SWFL medical experts weigh in on monoclonal antibody treatments

They say they can be helpful but vaccines should be the priority
Monoclonal antibody treatments explained
Posted at 7:51 PM, Aug 18, 2021
and last updated 2021-08-19 19:15:03-04

ESTERO, Fla.  — The team at WFTX turned to two local medical experts to find out more about a topic we've been hearing a lot about lately - monoclonal antibody treatments.

We began by interviewing the director of FGCU's Physician Assistant program, Robert Hawkes.

Below is a transcript of our conversation - edited for clarity and length.

WFTX: So what is a monoclonal antibody treatment?

ROBERT HAWKES/DIRECTOR, FGCU PHYSICIAN ASSISTANT PROGRAM: So monoclonal anitbodies are made in a laboratory and they’re supposed to mimic the bodies protection. So what they will do is attack the Covid virus and really slow it down so it doesn’t replicate. And it’s really designed for people who have tested positive for Covid 19 but also have serious implications or serious conditions which can make them sick and may require hospitalization.

WFTX: So how does this treatment actually work? How is it administered?

ROBERT HAWKES/DIRECTOR, FGCU PHYSICIAN ASSISTANT PROGRAM: What happens is the patient goes into a provider’s office, and they get an IV infusion. So they get this medication that kind of goes through their veins. And it’s getting into the body so the body can fight off the Covid 19 symptoms right away.

WFTX: Anything else you might want to share about MAT’s you think people might want to keep in mind at this point in the pandemic?

ROBERT HAWKES/DIRECTOR, FGCU PHYSICIAN ASSISTANT PROGRAM: Yeah, I think there are a lot of important people need to remember. Some people may say “Oh I’m not going to get the vaccine, because I can just wait for the monoclonal antibodies. There’s relatively small supply, there will be more supply at time goes on. But it’s also for people at greater risk for hospitalization, this is for people who have or tested positive and will give them extra benefit so they won’t get seriously sick and require hospitalization.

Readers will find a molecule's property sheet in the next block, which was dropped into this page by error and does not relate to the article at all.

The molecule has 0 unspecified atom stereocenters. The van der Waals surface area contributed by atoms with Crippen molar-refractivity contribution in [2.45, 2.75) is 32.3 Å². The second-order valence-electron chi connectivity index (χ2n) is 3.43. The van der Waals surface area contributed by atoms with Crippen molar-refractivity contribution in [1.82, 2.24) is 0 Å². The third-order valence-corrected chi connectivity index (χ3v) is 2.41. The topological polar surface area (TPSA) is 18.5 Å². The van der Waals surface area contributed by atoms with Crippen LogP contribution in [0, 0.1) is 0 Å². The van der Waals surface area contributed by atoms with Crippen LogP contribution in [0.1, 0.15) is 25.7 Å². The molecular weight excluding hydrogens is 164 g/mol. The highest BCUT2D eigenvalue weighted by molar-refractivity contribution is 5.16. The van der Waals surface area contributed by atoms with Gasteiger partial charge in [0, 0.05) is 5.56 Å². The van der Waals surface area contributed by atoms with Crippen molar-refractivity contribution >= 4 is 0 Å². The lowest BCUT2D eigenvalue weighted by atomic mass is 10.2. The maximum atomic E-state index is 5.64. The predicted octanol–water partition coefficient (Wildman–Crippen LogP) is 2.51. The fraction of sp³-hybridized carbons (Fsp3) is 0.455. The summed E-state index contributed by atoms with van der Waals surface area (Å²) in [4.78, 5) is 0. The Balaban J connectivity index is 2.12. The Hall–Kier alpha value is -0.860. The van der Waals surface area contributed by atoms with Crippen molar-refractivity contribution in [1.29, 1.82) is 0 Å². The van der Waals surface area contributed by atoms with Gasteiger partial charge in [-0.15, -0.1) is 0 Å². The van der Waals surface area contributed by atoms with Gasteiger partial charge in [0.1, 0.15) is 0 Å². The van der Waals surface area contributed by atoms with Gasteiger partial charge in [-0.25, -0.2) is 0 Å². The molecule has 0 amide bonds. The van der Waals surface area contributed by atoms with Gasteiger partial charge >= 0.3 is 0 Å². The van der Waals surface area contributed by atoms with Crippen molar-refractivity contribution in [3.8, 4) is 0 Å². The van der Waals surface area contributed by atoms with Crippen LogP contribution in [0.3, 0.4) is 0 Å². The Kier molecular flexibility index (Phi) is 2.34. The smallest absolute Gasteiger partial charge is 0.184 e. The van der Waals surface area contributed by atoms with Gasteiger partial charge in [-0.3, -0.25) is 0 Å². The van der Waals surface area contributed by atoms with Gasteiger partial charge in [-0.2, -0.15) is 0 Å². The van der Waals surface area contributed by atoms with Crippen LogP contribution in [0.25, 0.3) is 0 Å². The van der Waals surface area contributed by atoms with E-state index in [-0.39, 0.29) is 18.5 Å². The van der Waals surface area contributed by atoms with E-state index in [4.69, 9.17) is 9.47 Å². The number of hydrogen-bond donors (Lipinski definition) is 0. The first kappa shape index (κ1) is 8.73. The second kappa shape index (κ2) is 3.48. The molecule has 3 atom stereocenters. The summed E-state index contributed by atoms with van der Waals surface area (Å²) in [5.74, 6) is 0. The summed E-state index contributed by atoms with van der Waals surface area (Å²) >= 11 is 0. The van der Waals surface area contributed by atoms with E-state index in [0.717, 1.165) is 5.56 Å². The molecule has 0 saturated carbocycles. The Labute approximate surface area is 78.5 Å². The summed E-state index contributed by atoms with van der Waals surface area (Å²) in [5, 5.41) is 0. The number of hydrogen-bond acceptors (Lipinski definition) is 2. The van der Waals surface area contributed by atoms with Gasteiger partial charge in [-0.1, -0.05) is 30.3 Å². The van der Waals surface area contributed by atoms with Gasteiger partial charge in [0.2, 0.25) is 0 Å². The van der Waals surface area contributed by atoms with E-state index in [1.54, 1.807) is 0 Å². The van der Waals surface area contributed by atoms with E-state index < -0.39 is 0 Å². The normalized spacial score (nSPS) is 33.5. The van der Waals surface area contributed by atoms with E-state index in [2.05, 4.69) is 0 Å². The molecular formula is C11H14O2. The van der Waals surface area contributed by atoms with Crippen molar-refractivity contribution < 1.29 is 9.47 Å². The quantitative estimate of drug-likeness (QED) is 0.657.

ROBERT HAWKES/DIRECTOR, FGCU'S PHYSICIAN ASSISTANT PROGRAM: This treatment has only been approved for a few months. And even less than that that’s it’s become more readily available. I would say probably the end of the year, we’ll have a better indication of how effective it’s going to be. So with the vaccine, you get benefits over a longer period of time. With the monoclonal anti-bodies, it’s really a shorter period of time. It’s not meant to replace the vaccine. It’s mean to fight the virus and the infection now – not necessarily a month or two later. So I think that’s the important thing for people to remember. It’s that this is really that this is really short term help and it’s not designed to replace the vaccine because after monoclonal anti-bodies, it’s still possible a patient could get another infection of Covid 19.

WFTX also contacted a very experienced infectious disease doctor in our area to get your more perspective

Dr. Doug Brust gave us the following statement:

"Monoclonal antibodies absolutely help. But the focus should be on PREVENTING COVID, not treating. Monoclonal antibodies will not end the pandemic. Masking, social distancing and vaccinations will."